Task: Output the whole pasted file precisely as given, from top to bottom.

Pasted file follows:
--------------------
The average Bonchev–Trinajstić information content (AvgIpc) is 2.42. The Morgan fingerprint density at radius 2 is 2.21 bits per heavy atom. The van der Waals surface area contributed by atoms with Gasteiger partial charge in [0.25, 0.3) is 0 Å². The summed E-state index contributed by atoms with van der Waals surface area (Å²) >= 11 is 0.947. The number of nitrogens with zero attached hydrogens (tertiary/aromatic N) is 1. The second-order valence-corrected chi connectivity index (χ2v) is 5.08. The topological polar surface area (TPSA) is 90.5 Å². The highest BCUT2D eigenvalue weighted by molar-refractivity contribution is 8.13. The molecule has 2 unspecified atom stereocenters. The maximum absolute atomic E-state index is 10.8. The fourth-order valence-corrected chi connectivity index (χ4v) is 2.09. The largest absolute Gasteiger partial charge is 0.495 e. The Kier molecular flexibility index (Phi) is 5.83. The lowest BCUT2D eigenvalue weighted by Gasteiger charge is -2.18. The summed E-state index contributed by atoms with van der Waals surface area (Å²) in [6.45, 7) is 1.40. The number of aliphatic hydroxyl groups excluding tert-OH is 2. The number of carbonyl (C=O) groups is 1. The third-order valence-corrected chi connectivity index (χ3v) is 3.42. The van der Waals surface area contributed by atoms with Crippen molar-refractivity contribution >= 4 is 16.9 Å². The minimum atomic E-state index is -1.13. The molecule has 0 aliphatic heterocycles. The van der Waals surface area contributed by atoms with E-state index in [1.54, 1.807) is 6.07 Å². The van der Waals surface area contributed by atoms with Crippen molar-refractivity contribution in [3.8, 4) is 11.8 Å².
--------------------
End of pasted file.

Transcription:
The average Bonchev–Trinajstić information content (AvgIpc) is 2.42. The Morgan fingerprint density at radius 2 is 2.21 bits per heavy atom. The van der Waals surface area contributed by atoms with Gasteiger partial charge in [0.25, 0.3) is 0 Å². The summed E-state index contributed by atoms with van der Waals surface area (Å²) >= 11 is 0.947. The number of nitrogens with zero attached hydrogens (tertiary/aromatic N) is 1. The second-order valence-corrected chi connectivity index (χ2v) is 5.08. The topological polar surface area (TPSA) is 90.5 Å². The highest BCUT2D eigenvalue weighted by molar-refractivity contribution is 8.13. The molecule has 2 unspecified atom stereocenters. The maximum absolute atomic E-state index is 10.8. The fourth-order valence-corrected chi connectivity index (χ4v) is 2.09. The largest absolute Gasteiger partial charge is 0.495 e. The Kier molecular flexibility index (Phi) is 5.83. The lowest BCUT2D eigenvalue weighted by Gasteiger charge is -2.18. The summed E-state index contributed by atoms with van der Waals surface area (Å²) in [6.45, 7) is 1.40. The number of aliphatic hydroxyl groups excluding tert-OH is 2. The number of carbonyl (C=O) groups is 1. The third-order valence-corrected chi connectivity index (χ3v) is 3.42. The van der Waals surface area contributed by atoms with Crippen molar-refractivity contribution >= 4 is 16.9 Å². The minimum atomic E-state index is -1.13. The molecule has 0 aliphatic heterocycles. The van der Waals surface area contributed by atoms with E-state index in [1.54, 1.807) is 6.07 Å². The van der Waals surface area contributed by atoms with Crippen molar-refractivity contribution in [3.8, 4) is 11.8 Å².